Although data provide opportunities to facilitate decision-making at transportation agencies, there are challenges involved in managing large and diverse data that serve multiple business needs. These challenges are manifested in various aspects of data management, such as data quality assurance, integration, and access. NCHRP Synthesis 508: Data Management and Governance Practices provides information on practices in data governance, data warehousing and cloud computing, data integration and sharing, and data quality assurance. This information can be used by transportation agencies to learn about and ultimately advance the current state of the practice in transportation data management and governance. NCHRP Synthesis 508 also showed that a pyramid-shaped data governance structure is commonly used in the data governance area. This structure consists of (1) an upper-level council or committee providing oversight and strategic direction, (2) enterprise data stewards providing coordination across business units, and (3) stewards accountable for the quality and use of individual information technology.
Since the publication of NCHRP Synthesis 508, data governance and management practices have evolved, and new practices, such as an increased focus on digital project delivery and data integration, are emerging, requiring a reassessment of the state of practice. Therefore, there’s a need to capture and share the current state of practice to enable transportation agencies and state departments of transportation (DOTs) to adapt and better address their organizational needs around data management and governance practices.
The objective of this project is to document and promote current and emerging data management and governance practices, among transportation agencies of various levels of maturity, and successes and challenges on these practices. This objective will be realized through the conduct and analysis of two peer exchanges, and the development of communication and dissemination products developed for and refined by the peer exchanges. Each peer exchange will deal with topics that may include, but are not limited to,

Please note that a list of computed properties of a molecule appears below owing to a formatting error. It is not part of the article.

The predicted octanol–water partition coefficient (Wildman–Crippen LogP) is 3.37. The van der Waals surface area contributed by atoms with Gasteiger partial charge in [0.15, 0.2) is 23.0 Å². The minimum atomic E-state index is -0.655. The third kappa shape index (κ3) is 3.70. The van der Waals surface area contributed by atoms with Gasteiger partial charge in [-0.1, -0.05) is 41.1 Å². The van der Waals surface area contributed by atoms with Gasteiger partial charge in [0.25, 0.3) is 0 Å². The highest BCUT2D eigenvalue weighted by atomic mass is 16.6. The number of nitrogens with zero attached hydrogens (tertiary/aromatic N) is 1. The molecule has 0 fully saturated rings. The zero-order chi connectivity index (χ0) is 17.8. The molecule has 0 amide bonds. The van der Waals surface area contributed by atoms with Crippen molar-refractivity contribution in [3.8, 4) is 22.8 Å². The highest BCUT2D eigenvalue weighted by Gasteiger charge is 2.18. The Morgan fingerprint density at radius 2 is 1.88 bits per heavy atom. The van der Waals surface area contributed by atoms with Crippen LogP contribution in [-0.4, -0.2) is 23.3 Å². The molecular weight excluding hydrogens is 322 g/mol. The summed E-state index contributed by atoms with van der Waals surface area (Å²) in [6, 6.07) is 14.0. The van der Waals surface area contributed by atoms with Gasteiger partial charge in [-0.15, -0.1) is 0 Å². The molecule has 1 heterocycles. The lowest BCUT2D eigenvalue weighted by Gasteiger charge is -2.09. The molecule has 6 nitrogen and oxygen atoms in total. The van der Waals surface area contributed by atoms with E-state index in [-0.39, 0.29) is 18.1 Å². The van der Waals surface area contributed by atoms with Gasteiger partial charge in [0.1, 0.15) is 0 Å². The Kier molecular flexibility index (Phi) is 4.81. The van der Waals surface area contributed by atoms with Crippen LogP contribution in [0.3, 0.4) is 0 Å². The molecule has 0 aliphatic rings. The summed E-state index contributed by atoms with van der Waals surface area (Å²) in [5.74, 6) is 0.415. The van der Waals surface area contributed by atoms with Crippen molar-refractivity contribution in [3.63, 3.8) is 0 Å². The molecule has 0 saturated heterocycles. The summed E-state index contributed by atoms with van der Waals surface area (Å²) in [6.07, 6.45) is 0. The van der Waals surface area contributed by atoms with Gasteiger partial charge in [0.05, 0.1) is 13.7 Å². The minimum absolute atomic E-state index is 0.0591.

- Data governance and management,
- Data quality assurance,
- Data literacy training,
- Data integration and sharing,
- Data warehousing,
- Data security,
- Data governance technology solutions,
- Organizational change management (roles and responsibilities), and
- Value of implementing a data governance program.
To realize the objective, the research plan shall describe appropriate deliverables that include, but are not limited to:
- A potential list of participants for the peer exchanges, along their respective roles and responsibilities, which will be used by the project panel to help finalize the actual list of participants.
- A summary of the guidelines for conducting the peer exchanges, including key questions to be answered, along with an agenda.
- An engaging document for the peer exchange participants, that includes a list of resources for their consideration.
- A report on the results of the peer exchanges.
- A report on effective implementations of data management and governance practices identified during the peer exchanges, including effective practices and obstacles to implementation of those best practices.
- A report on recommendations for further research, including a gap analysis.
- A conduct of research report that documents the results of the project, along with a dissemination plan for the materials developed during the project.
In the preparation of their research plans, proposers should consider the following requirements:
- Each of the two peer exchanges to be 1.5 days long and be held in two different geographic locations. Virtual participation options to be offered at each peer exchange.
- A maximum of 4 topics to be covered, and the same topics covered at both peer exchanges
- A maximum of 20 participants per peer exchange, which should include participants who have implemented data governance and governance practices, and those who have attempted to implement those practices.
- A majority of the peer exchange participants shall be from state DOTs, along with appropriate representatives from other federal, state, and local agencies.
- The selected contractor will be responsible for all logistics and conduct of the peer exchanges, including, but not limited to, travel for all participants, conduct, documentation, facilitation, etc.
- The conduct of the peer exchanges must be considered to coincide with appropriate American Association of State Highway and Transportation Officials (AASHTO) committee meetings (such as the AASHTO Committee on Data Management annual meeting, etc.).
STATUS: Proposals have been received in response to the RFP. The project panel will meet to select a contractor to perform the work.